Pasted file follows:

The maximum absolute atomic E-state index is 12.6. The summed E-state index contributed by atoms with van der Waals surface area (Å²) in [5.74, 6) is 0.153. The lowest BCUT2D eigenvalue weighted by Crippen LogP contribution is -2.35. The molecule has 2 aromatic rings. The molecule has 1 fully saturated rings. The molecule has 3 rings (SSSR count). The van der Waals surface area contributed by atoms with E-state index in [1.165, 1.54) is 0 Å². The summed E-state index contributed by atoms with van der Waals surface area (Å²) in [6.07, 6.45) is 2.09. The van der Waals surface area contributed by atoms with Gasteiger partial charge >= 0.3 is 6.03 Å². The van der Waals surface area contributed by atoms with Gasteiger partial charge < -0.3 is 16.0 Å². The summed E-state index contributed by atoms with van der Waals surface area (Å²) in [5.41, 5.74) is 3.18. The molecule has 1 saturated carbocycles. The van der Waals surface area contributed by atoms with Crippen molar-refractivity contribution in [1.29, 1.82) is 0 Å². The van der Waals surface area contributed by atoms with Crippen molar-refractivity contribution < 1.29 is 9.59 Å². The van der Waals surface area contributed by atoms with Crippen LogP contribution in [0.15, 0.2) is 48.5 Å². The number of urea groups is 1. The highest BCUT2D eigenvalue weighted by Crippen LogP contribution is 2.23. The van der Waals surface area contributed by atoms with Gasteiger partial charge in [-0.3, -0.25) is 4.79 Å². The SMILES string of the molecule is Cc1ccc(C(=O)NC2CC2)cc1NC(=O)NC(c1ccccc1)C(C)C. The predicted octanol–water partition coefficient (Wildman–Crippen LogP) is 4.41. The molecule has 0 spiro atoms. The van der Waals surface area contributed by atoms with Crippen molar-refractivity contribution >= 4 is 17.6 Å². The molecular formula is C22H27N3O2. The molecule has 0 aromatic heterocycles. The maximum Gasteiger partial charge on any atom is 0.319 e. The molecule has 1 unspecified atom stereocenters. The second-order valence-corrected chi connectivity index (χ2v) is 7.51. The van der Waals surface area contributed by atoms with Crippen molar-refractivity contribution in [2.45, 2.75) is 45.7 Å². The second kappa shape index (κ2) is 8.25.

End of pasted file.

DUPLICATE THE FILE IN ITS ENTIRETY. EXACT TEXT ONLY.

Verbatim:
The maximum absolute atomic E-state index is 12.6. The summed E-state index contributed by atoms with van der Waals surface area (Å²) in [5.74, 6) is 0.153. The lowest BCUT2D eigenvalue weighted by Crippen LogP contribution is -2.35. The molecule has 2 aromatic rings. The molecule has 1 fully saturated rings. The molecule has 3 rings (SSSR count). The van der Waals surface area contributed by atoms with E-state index in [1.165, 1.54) is 0 Å². The summed E-state index contributed by atoms with van der Waals surface area (Å²) in [6.07, 6.45) is 2.09. The van der Waals surface area contributed by atoms with Gasteiger partial charge >= 0.3 is 6.03 Å². The van der Waals surface area contributed by atoms with Gasteiger partial charge < -0.3 is 16.0 Å². The summed E-state index contributed by atoms with van der Waals surface area (Å²) in [5.41, 5.74) is 3.18. The molecule has 1 saturated carbocycles. The van der Waals surface area contributed by atoms with Crippen molar-refractivity contribution in [1.29, 1.82) is 0 Å². The van der Waals surface area contributed by atoms with Crippen molar-refractivity contribution < 1.29 is 9.59 Å². The van der Waals surface area contributed by atoms with Crippen LogP contribution in [0.15, 0.2) is 48.5 Å². The number of urea groups is 1. The highest BCUT2D eigenvalue weighted by Crippen LogP contribution is 2.23. The van der Waals surface area contributed by atoms with Gasteiger partial charge in [-0.3, -0.25) is 4.79 Å². The SMILES string of the molecule is Cc1ccc(C(=O)NC2CC2)cc1NC(=O)NC(c1ccccc1)C(C)C. The predicted octanol–water partition coefficient (Wildman–Crippen LogP) is 4.41. The molecule has 0 spiro atoms. The van der Waals surface area contributed by atoms with Crippen molar-refractivity contribution >= 4 is 17.6 Å². The molecular formula is C22H27N3O2. The molecule has 0 aromatic heterocycles. The maximum Gasteiger partial charge on any atom is 0.319 e. The molecule has 1 unspecified atom stereocenters. The second-order valence-corrected chi connectivity index (χ2v) is 7.51. The van der Waals surface area contributed by atoms with Crippen molar-refractivity contribution in [2.45, 2.75) is 45.7 Å². The second kappa shape index (κ2) is 8.25.